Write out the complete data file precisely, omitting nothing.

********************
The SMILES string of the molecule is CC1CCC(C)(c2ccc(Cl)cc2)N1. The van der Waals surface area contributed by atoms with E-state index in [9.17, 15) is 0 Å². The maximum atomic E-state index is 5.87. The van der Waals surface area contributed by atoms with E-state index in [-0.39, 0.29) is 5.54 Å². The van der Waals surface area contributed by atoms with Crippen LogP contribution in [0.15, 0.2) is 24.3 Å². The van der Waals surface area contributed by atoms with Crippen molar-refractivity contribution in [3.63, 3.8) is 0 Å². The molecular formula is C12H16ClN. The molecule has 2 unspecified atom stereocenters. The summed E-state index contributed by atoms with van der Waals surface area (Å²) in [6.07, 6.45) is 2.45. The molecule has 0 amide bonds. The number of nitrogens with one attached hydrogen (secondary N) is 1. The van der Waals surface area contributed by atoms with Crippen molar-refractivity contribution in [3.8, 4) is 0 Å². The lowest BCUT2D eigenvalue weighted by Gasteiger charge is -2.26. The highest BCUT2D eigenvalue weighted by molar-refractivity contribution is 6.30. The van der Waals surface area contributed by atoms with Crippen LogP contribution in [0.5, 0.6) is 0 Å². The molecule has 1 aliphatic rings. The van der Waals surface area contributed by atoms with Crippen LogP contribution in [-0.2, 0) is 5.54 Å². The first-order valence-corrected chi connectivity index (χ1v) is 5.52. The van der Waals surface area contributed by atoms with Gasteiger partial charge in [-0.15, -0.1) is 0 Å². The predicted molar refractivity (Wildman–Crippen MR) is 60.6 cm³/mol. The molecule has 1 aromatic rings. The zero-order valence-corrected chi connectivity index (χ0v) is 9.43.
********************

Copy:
The SMILES string of the molecule is CC1CCC(C)(c2ccc(Cl)cc2)N1. The van der Waals surface area contributed by atoms with E-state index in [9.17, 15) is 0 Å². The maximum atomic E-state index is 5.87. The van der Waals surface area contributed by atoms with E-state index in [-0.39, 0.29) is 5.54 Å². The van der Waals surface area contributed by atoms with Crippen LogP contribution in [0.15, 0.2) is 24.3 Å². The van der Waals surface area contributed by atoms with Crippen molar-refractivity contribution in [3.63, 3.8) is 0 Å². The molecular formula is C12H16ClN. The molecule has 2 unspecified atom stereocenters. The summed E-state index contributed by atoms with van der Waals surface area (Å²) in [6.07, 6.45) is 2.45. The molecule has 0 amide bonds. The number of nitrogens with one attached hydrogen (secondary N) is 1. The van der Waals surface area contributed by atoms with Crippen molar-refractivity contribution in [3.8, 4) is 0 Å². The lowest BCUT2D eigenvalue weighted by Gasteiger charge is -2.26. The highest BCUT2D eigenvalue weighted by molar-refractivity contribution is 6.30. The van der Waals surface area contributed by atoms with Crippen LogP contribution in [0.5, 0.6) is 0 Å². The molecule has 1 aliphatic rings. The van der Waals surface area contributed by atoms with Crippen LogP contribution in [-0.2, 0) is 5.54 Å². The first-order valence-corrected chi connectivity index (χ1v) is 5.52. The van der Waals surface area contributed by atoms with Gasteiger partial charge in [-0.15, -0.1) is 0 Å². The predicted molar refractivity (Wildman–Crippen MR) is 60.6 cm³/mol. The molecule has 1 aromatic rings. The zero-order valence-corrected chi connectivity index (χ0v) is 9.43.